Leon Harrison, who runs the Shady Oak in Fernilee, also said he was frustrated with the county council because repair work has not even started yet despite the A5004 between Buxton and Whaley Bridge being closed more than a week ago.
He said: "It’s a very scary time for us.
“We have just managed to survive three lockdowns and lost two of our summer takings which would see us through the winter months.
"Now we have five months of road closures from Derbyshire County Council right over the summer again.
"The most frustrating thing is the road has been shut a week and work hasn’t even been started so why close the road so early?”
Derbyshire County Council closed the road on April 25 to fix a landslip which first appeared in 2016 and has continued to get worse over the years.
The work, which is predicted to be finished by the end of September this year, will see the road closed in both directions as contractors dig down to bedrock, around six metres below the existing road level and putting in a reinforced earth retaining wall.
Leon says he has approached the council to ask for some financial help during this difficult time but was told he is not entitled.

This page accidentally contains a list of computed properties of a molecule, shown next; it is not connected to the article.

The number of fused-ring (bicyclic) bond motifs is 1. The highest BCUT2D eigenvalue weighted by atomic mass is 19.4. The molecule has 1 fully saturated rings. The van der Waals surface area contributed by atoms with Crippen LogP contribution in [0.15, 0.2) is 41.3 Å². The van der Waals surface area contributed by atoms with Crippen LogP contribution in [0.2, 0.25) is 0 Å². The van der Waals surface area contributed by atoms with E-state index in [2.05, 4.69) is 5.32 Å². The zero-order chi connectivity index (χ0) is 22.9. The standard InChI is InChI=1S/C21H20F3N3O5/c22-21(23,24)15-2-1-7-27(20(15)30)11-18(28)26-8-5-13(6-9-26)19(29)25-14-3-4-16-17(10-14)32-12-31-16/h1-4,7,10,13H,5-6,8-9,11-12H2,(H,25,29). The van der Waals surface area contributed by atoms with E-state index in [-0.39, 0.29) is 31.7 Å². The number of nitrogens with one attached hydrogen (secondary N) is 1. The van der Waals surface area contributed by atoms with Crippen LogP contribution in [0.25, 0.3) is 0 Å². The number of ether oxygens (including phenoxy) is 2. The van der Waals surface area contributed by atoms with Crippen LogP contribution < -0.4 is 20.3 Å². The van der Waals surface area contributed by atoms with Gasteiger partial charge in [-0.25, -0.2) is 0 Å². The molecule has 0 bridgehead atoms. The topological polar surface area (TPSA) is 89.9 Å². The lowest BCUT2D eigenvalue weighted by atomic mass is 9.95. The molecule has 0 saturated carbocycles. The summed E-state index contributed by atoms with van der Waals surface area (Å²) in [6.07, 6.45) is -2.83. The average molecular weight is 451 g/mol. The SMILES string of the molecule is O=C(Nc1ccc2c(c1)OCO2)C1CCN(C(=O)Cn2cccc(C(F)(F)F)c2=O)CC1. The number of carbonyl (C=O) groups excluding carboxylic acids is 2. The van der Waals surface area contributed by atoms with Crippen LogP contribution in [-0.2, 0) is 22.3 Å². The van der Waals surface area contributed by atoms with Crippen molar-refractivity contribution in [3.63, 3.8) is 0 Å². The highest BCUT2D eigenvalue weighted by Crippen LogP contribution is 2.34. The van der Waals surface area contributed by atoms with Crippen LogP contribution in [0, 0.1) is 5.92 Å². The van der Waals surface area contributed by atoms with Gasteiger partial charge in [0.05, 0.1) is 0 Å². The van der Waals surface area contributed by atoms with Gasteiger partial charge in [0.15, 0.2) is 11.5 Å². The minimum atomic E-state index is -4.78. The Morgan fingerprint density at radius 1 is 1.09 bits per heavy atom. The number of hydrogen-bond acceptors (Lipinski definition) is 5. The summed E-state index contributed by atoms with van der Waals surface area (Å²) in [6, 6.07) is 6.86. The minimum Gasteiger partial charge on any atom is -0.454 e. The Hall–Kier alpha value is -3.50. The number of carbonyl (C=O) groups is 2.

He said: "We are a destination venue and people come and travel to us or see us as they are passing but we have already seen such a drop in trade and it’s only the first week – it’s very worrying.
"Last week we only took a third of what we would normally take at this time of year and it’s scary to think how this will continue between now and September.
“I understand the work has to happen but does the council really need to close all of the road?”
Leon took over the pub three and a half years ago and says he will stay open throughout the closures.
"We are open everyday, we have the fires on and we are warm and welcoming but sadly we just aren’t getting the customers through the door.
"Some people have promised to stand by us and have walked up and others followed the diversion via Elnor Lane which is great but as a business we need more people to come and visit us during this tough time.”
A Derbyshire County Council spokesperson said: “We can assure people work is being carried out to prepare the site ahead of the significant excavation work that is scheduled, although no one was on site over the bank holiday.
“The first week of the works has been about preparing the site and getting necessary cabins, welfare facilities and traffic management in place.
“Secure fencing is also being put in place to stop public access and work is starting on excavation and exposing of BT cabling, with the removal of extensive Japanese knotweed on the highway verge due to start next week.
“Residents and businesses were aware of the work starting, and the extent of the closure and access issues were discussed and agreed with them.
“We apologise for any inconvenience caused while this work is on-going.”